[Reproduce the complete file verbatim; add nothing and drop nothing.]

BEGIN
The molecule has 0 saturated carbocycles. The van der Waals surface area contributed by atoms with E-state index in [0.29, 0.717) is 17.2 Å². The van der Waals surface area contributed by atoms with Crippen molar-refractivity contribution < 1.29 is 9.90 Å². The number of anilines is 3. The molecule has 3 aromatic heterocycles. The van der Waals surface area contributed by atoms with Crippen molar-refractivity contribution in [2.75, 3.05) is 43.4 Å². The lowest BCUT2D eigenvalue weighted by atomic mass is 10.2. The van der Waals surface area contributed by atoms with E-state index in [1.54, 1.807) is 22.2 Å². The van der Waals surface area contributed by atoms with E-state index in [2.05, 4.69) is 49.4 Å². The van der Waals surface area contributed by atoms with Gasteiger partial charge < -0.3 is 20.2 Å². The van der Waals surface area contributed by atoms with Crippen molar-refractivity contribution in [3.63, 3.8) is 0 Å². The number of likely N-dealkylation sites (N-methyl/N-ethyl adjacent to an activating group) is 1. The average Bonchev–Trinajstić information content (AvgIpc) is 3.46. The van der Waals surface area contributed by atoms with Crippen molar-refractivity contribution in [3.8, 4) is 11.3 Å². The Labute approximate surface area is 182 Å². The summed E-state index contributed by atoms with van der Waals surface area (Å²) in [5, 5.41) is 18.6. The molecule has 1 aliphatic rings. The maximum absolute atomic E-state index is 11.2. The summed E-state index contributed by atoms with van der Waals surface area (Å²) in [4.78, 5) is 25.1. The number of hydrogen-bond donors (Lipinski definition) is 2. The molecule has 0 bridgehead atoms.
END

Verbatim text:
The molecule has 0 saturated carbocycles. The van der Waals surface area contributed by atoms with E-state index in [0.29, 0.717) is 17.2 Å². The van der Waals surface area contributed by atoms with Crippen molar-refractivity contribution < 1.29 is 9.90 Å². The number of anilines is 3. The molecule has 3 aromatic heterocycles. The van der Waals surface area contributed by atoms with Crippen molar-refractivity contribution in [2.75, 3.05) is 43.4 Å². The lowest BCUT2D eigenvalue weighted by atomic mass is 10.2. The van der Waals surface area contributed by atoms with E-state index in [1.54, 1.807) is 22.2 Å². The van der Waals surface area contributed by atoms with E-state index in [2.05, 4.69) is 49.4 Å². The van der Waals surface area contributed by atoms with Gasteiger partial charge < -0.3 is 20.2 Å². The van der Waals surface area contributed by atoms with Crippen molar-refractivity contribution in [3.63, 3.8) is 0 Å². The number of likely N-dealkylation sites (N-methyl/N-ethyl adjacent to an activating group) is 1. The average Bonchev–Trinajstić information content (AvgIpc) is 3.46. The van der Waals surface area contributed by atoms with Crippen molar-refractivity contribution in [3.8, 4) is 11.3 Å². The Labute approximate surface area is 182 Å². The summed E-state index contributed by atoms with van der Waals surface area (Å²) in [5, 5.41) is 18.6. The molecule has 1 aliphatic rings. The maximum absolute atomic E-state index is 11.2. The summed E-state index contributed by atoms with van der Waals surface area (Å²) in [4.78, 5) is 25.1. The number of hydrogen-bond donors (Lipinski definition) is 2. The molecule has 0 bridgehead atoms.